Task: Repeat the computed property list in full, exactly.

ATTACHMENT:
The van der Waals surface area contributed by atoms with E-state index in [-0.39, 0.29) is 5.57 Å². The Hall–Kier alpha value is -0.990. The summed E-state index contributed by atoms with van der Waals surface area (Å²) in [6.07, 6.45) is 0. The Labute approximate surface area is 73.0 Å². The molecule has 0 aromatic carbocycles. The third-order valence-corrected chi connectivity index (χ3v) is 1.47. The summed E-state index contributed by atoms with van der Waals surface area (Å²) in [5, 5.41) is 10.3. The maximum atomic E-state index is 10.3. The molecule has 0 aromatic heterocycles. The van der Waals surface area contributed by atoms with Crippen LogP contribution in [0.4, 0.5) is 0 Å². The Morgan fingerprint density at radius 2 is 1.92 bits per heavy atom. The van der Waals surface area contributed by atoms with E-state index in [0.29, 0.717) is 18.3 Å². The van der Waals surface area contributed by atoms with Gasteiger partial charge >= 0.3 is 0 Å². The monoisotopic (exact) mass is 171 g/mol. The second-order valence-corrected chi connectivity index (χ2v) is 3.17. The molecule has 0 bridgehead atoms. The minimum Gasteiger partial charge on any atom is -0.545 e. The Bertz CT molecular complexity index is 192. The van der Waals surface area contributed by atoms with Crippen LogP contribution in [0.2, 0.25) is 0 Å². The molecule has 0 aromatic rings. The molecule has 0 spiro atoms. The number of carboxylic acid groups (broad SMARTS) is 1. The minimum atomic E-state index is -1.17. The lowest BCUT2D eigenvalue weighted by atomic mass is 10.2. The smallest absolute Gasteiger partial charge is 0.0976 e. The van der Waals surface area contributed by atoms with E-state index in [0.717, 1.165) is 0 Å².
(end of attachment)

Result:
The van der Waals surface area contributed by atoms with E-state index in [-0.39, 0.29) is 5.57 Å². The Hall–Kier alpha value is -0.990. The summed E-state index contributed by atoms with van der Waals surface area (Å²) in [6.07, 6.45) is 0. The Labute approximate surface area is 73.0 Å². The molecule has 0 aromatic carbocycles. The third-order valence-corrected chi connectivity index (χ3v) is 1.47. The summed E-state index contributed by atoms with van der Waals surface area (Å²) in [5, 5.41) is 10.3. The maximum atomic E-state index is 10.3. The molecule has 0 aromatic heterocycles. The van der Waals surface area contributed by atoms with Crippen LogP contribution in [0.4, 0.5) is 0 Å². The Morgan fingerprint density at radius 2 is 1.92 bits per heavy atom. The van der Waals surface area contributed by atoms with E-state index in [0.29, 0.717) is 18.3 Å². The van der Waals surface area contributed by atoms with Gasteiger partial charge >= 0.3 is 0 Å². The monoisotopic (exact) mass is 171 g/mol. The second-order valence-corrected chi connectivity index (χ2v) is 3.17. The molecule has 0 bridgehead atoms. The minimum Gasteiger partial charge on any atom is -0.545 e. The Bertz CT molecular complexity index is 192. The van der Waals surface area contributed by atoms with Crippen LogP contribution in [0.2, 0.25) is 0 Å². The molecule has 0 aromatic rings. The molecule has 0 spiro atoms. The number of carboxylic acid groups (broad SMARTS) is 1. The minimum atomic E-state index is -1.17. The lowest BCUT2D eigenvalue weighted by atomic mass is 10.2. The smallest absolute Gasteiger partial charge is 0.0976 e. The van der Waals surface area contributed by atoms with E-state index in [0.717, 1.165) is 0 Å².